Kate WhiteKate White knows a few things about getting ahead. During her 14 years as its editor-in-chief, Cosmo grew to 3 million in the U.S. and expanded into 64 countries. While helping to turn Cosmo into the most popular women’s magazine on newsstands, she raised two children and authored several books of business advice for women and a popular series of mystery novels.

Since leaving Cosmo last fall, Kate has been sharing her expertise about leadership and success through speaking engagements, career columns and her most recent New York Times best-seller: I Shouldn’t Be Telling You This: Success Secrets Every Gutsy Girl Should Know.

Her next novel, a psychological suspense novel called Eyes on You, is scheduled for release in June 2014.

Kate sat down with GoGirl Finance to dish about asking for the money, daring to be a hard-ass and affording trips to Africa.

What are you hearing from the younger women attending your speeches?

“How do I set myself apart from the pack?”  It’s a competitive marketplace and women coming out of school are anxious to get into the right spot. They realize if they don’t start strong, their careers may never take off the way they want. I really believe that networking your butt off is the best way to find that great first job. Online with things like Linkedin but also in person.

What about women in their 30s and 40s?

A common concern is how to ask for the money they feel they deserve.  Men are more likely to negotiate better starting salaries and raises for themselves. Women often know they should ask but they feel anxious about doing it.

So what do you advise about asking for money?

The most important thing you have to know is that you MUST ask and you MUST negotiate.
Because asking is scary for women, they find excuses: “This isn’t a good time. It’ll annoy my boss.” Or “They probably don’t have the money or else they’d give it to me.” KNOW you must ask! And don’t get into a snit about the fact you have to ask. Just do it.  And always ask–nicely– if they can do better than the starting salary that’s stated when you’re offered a new job.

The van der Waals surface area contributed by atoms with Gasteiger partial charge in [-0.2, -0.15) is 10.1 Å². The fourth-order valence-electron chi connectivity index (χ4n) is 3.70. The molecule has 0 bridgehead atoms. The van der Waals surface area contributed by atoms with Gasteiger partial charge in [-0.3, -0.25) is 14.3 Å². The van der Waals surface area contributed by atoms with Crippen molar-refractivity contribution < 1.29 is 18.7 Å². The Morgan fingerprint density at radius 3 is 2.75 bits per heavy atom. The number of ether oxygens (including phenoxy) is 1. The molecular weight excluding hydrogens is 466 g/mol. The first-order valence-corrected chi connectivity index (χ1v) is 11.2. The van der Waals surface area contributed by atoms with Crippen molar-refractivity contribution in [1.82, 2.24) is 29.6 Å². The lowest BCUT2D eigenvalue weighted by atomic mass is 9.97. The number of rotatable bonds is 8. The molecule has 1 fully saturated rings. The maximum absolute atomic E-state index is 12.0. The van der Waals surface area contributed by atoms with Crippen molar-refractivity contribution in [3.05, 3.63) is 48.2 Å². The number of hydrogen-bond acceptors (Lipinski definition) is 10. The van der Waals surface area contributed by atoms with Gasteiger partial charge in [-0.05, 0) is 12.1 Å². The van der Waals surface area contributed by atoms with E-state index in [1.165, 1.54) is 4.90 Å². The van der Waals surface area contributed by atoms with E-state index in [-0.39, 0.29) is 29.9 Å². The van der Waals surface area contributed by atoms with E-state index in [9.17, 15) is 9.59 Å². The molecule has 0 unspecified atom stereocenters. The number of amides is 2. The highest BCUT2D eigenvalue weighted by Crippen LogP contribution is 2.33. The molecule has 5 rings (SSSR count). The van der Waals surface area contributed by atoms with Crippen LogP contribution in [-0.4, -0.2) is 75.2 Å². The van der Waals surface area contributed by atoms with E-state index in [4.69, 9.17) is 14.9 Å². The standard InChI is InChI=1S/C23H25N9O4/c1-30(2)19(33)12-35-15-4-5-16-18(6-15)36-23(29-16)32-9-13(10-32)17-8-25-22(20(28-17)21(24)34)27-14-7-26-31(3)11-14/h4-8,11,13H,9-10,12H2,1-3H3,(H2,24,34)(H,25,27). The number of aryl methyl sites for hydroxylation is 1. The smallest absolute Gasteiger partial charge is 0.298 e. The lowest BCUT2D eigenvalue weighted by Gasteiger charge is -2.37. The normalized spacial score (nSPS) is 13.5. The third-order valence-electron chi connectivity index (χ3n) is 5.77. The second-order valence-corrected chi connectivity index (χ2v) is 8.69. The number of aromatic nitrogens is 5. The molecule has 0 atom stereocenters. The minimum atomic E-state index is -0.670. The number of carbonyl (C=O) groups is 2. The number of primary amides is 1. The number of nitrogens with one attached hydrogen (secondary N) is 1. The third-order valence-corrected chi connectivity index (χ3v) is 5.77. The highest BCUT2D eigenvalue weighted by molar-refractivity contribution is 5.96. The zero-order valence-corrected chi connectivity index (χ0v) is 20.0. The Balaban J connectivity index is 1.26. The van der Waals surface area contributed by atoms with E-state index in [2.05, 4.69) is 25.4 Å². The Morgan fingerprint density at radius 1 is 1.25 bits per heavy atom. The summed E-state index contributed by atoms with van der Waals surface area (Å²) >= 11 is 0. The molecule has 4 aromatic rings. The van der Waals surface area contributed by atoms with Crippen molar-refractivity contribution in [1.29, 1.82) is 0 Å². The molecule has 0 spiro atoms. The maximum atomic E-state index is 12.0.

Studies show that much of your salary growth occurs during first 10 years of your career and then that becomes the platform you build on. And every bit counts. If you negotiated a starting salary offer to $55,000 from $50,000, that has the potential to be worth $600,000 over the course of a career if you factor in raises and the like.

What other advice can you offer about negotiating for a better salary?

Do everything to let them name the number first. It might be higher than what you were expecting. After you’ve said something like, “I”m so pleased to be offered the position and I’d love to join your team, but I was hoping for x amount,” just be quiet and wait. Don’t undo the ask.

And don’t worry that asking for more will make you come across as a hard-ass. Guys don’t fret about that. Sure, as a boss I would sometimes be irritated when someone got more money out of me than I’d planned, but my annoyance lasted 45 seconds.
Do younger women handle negotiating differently?